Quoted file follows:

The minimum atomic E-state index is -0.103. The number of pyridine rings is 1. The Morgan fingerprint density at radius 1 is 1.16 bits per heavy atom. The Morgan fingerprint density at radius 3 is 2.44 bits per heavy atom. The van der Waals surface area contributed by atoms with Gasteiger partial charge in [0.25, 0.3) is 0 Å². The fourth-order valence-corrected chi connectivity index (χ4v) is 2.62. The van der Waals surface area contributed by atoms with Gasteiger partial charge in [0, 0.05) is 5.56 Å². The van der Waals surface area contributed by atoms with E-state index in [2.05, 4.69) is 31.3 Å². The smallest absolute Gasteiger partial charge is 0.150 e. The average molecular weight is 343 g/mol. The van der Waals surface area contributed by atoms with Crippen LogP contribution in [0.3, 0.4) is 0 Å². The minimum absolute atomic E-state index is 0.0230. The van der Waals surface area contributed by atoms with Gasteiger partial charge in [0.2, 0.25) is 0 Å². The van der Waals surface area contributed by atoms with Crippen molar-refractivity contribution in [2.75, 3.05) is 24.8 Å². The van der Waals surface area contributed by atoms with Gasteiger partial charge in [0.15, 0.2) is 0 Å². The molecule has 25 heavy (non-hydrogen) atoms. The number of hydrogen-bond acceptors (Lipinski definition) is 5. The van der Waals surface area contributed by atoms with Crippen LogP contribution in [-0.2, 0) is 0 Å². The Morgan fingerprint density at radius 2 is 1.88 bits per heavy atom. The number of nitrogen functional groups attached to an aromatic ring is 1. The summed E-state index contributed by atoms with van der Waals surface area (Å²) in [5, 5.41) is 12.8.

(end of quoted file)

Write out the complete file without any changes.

The minimum atomic E-state index is -0.103. The number of pyridine rings is 1. The Morgan fingerprint density at radius 1 is 1.16 bits per heavy atom. The Morgan fingerprint density at radius 3 is 2.44 bits per heavy atom. The van der Waals surface area contributed by atoms with Gasteiger partial charge in [0.25, 0.3) is 0 Å². The fourth-order valence-corrected chi connectivity index (χ4v) is 2.62. The van der Waals surface area contributed by atoms with Gasteiger partial charge in [0, 0.05) is 5.56 Å². The van der Waals surface area contributed by atoms with E-state index in [2.05, 4.69) is 31.3 Å². The smallest absolute Gasteiger partial charge is 0.150 e. The average molecular weight is 343 g/mol. The van der Waals surface area contributed by atoms with Crippen LogP contribution in [0.3, 0.4) is 0 Å². The minimum absolute atomic E-state index is 0.0230. The van der Waals surface area contributed by atoms with Gasteiger partial charge in [0.2, 0.25) is 0 Å². The van der Waals surface area contributed by atoms with Crippen molar-refractivity contribution in [2.75, 3.05) is 24.8 Å². The van der Waals surface area contributed by atoms with Gasteiger partial charge in [0.15, 0.2) is 0 Å². The molecule has 25 heavy (non-hydrogen) atoms. The number of hydrogen-bond acceptors (Lipinski definition) is 5. The van der Waals surface area contributed by atoms with Crippen LogP contribution in [-0.2, 0) is 0 Å². The Morgan fingerprint density at radius 2 is 1.88 bits per heavy atom. The number of nitrogen functional groups attached to an aromatic ring is 1. The summed E-state index contributed by atoms with van der Waals surface area (Å²) in [5, 5.41) is 12.8.